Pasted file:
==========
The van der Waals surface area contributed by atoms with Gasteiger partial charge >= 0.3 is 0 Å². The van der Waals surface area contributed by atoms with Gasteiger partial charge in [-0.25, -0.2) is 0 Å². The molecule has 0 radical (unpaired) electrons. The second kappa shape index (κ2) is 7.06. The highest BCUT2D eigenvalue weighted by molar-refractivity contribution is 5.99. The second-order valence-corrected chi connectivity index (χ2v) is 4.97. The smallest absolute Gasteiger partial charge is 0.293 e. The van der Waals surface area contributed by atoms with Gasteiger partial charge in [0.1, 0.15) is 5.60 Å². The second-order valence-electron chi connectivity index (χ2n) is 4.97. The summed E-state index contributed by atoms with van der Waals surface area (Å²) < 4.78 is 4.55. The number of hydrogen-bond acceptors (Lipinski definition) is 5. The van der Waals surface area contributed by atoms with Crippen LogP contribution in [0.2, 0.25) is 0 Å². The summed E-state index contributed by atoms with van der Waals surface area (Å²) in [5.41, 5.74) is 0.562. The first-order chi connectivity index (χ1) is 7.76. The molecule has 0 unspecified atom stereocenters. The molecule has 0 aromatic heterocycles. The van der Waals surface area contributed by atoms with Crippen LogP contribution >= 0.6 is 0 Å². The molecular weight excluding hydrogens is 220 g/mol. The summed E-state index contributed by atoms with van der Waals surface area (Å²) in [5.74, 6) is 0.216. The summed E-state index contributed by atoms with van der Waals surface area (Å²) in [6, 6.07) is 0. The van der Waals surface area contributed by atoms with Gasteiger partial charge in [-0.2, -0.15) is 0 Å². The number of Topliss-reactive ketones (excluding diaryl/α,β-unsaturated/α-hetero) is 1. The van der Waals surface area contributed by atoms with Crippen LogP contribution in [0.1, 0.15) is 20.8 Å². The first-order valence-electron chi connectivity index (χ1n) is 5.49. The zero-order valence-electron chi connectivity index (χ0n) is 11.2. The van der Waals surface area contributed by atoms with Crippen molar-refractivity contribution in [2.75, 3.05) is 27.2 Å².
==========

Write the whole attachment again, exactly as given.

The van der Waals surface area contributed by atoms with Gasteiger partial charge >= 0.3 is 0 Å². The van der Waals surface area contributed by atoms with Gasteiger partial charge in [-0.25, -0.2) is 0 Å². The molecule has 0 radical (unpaired) electrons. The second kappa shape index (κ2) is 7.06. The highest BCUT2D eigenvalue weighted by molar-refractivity contribution is 5.99. The second-order valence-corrected chi connectivity index (χ2v) is 4.97. The smallest absolute Gasteiger partial charge is 0.293 e. The van der Waals surface area contributed by atoms with Gasteiger partial charge in [0.1, 0.15) is 5.60 Å². The second-order valence-electron chi connectivity index (χ2n) is 4.97. The summed E-state index contributed by atoms with van der Waals surface area (Å²) < 4.78 is 4.55. The number of hydrogen-bond acceptors (Lipinski definition) is 5. The van der Waals surface area contributed by atoms with Crippen LogP contribution in [0.2, 0.25) is 0 Å². The summed E-state index contributed by atoms with van der Waals surface area (Å²) in [5.41, 5.74) is 0.562. The first-order chi connectivity index (χ1) is 7.76. The molecule has 0 unspecified atom stereocenters. The molecule has 0 aromatic heterocycles. The van der Waals surface area contributed by atoms with Crippen LogP contribution >= 0.6 is 0 Å². The molecular weight excluding hydrogens is 220 g/mol. The summed E-state index contributed by atoms with van der Waals surface area (Å²) in [5.74, 6) is 0.216. The summed E-state index contributed by atoms with van der Waals surface area (Å²) in [6, 6.07) is 0. The van der Waals surface area contributed by atoms with Gasteiger partial charge in [-0.2, -0.15) is 0 Å². The number of Topliss-reactive ketones (excluding diaryl/α,β-unsaturated/α-hetero) is 1. The van der Waals surface area contributed by atoms with Crippen LogP contribution in [0.1, 0.15) is 20.8 Å². The first-order valence-electron chi connectivity index (χ1n) is 5.49. The zero-order valence-electron chi connectivity index (χ0n) is 11.2. The van der Waals surface area contributed by atoms with Crippen molar-refractivity contribution in [2.75, 3.05) is 27.2 Å².